With Newfoundland and Labrador's economy teetering on the breaking point, a troubling question looms: How bad would the situation be if we didn't have thousands of workers employed on major construction projects in the province?

A rough estimate indicates that, as of late 2015, approximately 10,000 workers were employed on three major construction projects:

  • The Muskrat Falls hydroelectric project.
  • The Hebron offshore oil project at Bull Arm.
  • The nickel processing plant in Long Harbour.

Together, those jobs account for five per cent of the province's workforce.

They're highly paid, but short term. 

As well, there are no obvious opportunities in the pipeline to fill the void when these projects are completed in the coming years.

Envy of other provinces

The construction boom is the envy of most other provinces, and is helping to sustain employment at a time when rock-bottom commodity prices are causing turmoil and massive job cuts in the oil and mining sectors.

These well-paying construction jobs are helping to offset a shrinking workforce in Alberta's oil patch, where thousands from Newfoundland and Labrador made big money during the boom years by commuting back and forth to Western Canada.

Russ Walsh

Russ Walsh of Bay Bulls is one of thousands of people helping build the Hebron oil platform at Bull Arm. He expects to work there until the end of this summer. After that? He's not so sure. (Bruce Tilley/CBC)

The offshore oil and mining sectors have also been hit hard, with an estimated 800 jobs having disappeared over the past year, according to Statistics Canada.

'It's a bad time. It's going to be a bad time for a while' - Russ Walsh

The effects of major projects on the economy are evident most evenings on the Trans-Canada Highway between Arnold's Cove and Sunnyside.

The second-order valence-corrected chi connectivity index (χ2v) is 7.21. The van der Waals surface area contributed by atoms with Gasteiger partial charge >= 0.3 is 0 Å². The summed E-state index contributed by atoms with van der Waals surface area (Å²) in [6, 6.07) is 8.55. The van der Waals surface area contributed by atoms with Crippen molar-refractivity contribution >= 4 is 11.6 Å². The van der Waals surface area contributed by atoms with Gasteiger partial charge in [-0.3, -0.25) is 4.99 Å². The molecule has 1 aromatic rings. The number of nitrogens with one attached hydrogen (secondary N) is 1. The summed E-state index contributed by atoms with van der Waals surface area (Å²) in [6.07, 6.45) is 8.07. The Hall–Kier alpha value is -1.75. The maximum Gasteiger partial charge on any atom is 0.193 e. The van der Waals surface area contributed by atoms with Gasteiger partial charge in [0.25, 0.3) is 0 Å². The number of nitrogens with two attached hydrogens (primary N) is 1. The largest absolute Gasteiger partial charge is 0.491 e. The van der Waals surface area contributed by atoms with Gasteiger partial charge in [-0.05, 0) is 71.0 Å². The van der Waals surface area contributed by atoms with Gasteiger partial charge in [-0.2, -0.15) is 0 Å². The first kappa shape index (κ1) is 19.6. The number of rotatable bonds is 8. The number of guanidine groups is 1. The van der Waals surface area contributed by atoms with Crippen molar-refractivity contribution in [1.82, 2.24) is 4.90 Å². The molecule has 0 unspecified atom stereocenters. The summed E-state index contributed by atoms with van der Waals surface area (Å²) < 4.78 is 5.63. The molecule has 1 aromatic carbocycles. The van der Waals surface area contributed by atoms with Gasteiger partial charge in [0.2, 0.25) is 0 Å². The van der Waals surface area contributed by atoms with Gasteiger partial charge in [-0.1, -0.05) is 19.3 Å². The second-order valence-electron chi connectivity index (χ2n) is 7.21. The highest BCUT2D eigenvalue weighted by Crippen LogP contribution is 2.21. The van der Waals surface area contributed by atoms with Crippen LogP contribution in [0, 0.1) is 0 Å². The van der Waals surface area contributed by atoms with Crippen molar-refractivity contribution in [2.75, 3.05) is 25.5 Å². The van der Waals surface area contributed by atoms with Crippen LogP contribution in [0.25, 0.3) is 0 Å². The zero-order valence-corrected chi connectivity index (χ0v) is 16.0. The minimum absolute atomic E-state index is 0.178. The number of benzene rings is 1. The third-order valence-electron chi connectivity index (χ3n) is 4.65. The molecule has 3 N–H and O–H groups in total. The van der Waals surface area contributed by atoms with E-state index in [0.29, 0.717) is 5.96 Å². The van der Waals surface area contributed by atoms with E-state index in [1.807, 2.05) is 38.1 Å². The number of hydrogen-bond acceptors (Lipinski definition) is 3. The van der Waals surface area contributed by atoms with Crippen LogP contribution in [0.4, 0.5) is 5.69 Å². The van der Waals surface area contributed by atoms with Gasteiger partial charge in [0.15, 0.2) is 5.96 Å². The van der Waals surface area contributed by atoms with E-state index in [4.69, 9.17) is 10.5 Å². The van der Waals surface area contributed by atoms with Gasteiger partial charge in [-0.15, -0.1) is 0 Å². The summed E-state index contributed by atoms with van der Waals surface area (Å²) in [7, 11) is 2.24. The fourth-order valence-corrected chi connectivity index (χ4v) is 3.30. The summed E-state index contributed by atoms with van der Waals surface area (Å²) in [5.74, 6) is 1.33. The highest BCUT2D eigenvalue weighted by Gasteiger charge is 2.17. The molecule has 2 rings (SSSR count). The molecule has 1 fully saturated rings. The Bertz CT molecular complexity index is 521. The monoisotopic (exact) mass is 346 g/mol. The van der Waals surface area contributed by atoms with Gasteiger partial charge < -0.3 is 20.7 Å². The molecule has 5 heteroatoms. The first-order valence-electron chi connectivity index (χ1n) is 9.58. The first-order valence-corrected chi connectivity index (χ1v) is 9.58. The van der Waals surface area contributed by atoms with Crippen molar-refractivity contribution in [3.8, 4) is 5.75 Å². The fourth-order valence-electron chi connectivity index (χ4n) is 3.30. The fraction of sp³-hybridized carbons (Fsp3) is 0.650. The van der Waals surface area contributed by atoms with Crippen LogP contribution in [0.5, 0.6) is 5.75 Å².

That's when the shift change takes place at the Bull Arm fabrication site, where the massive Hebron oil platform is under construction.

Hundreds and hundreds of vehicles form a ribbon of lights, snaking its way to the highway, carrying workers home after a day of building the $14-billion platform.

These workers earn big wages, and this translates into big spinoffs for many communities and businesses.

It's a powerful visual, and a reminder of how important these major projects are to the job market at a time when the unemployment rate has swelled to 14.4 per cent.

Elaborate news homes under a cloud of uncertainty

One of those depending on work at Bull Arm is Russ Walsh, 36, of Bay Bulls.

"I'm good until probably end of summer this year. After that, it's really up in the air," Walsh said during an interview outside his home on the Southern Shore.

Muskrat Falls construction site

Construction began on the Muskrat Falls hydroelectric project in January 2013. There were roughly 5,300 people working on the project as of November. (Nalcor Energy)

Walsh's wife is finishing her education and hopes to be working soon.

That's dampening some of the uncertainty, but his neighbourhood in Bay Bulls is like so many others: elaborate new homes and expensive vehicles, all now under a dark cloud. 

"You can see it and you can feel it. It's not a very good mood now," he said. 

"It's a bad time. It's going to be a bad time for a while. I worked with a lot of people offshore in the past, and they're being laid off. It's a tough time right now," he said.

How long will it last?

While the numbers vary, depending on the work being done, officials with the Hebron project say roughly 3,300 people were working at the site at the end of last year.

There were roughly 5,300 people working on the Muskrat Falls project in November, the vast majority of whom live in Newfoundland and Labrador, and construction is expected to ramp up again this spring at the Long Harbour nickel plant.

"I'd say we'd be pretty bad off it we didn't have those few projects on the go ... cause it's keeping a fair amount of people around here in work," Tom Jennings of Torbay said in a recent interview. 

"Then again, I don't know how long that's going to last either," added Jennings, who worked for the past nine years at a remote camp in northern Alberta before learning he was being laid off. 

"Bull Arm is keeping a nice many people employed right now ... but it can't keep us all," noted Jim Whiffen, of Rushoon, an electrician who has watched about half the people at his work site in Alberta lose their jobs over the last few months.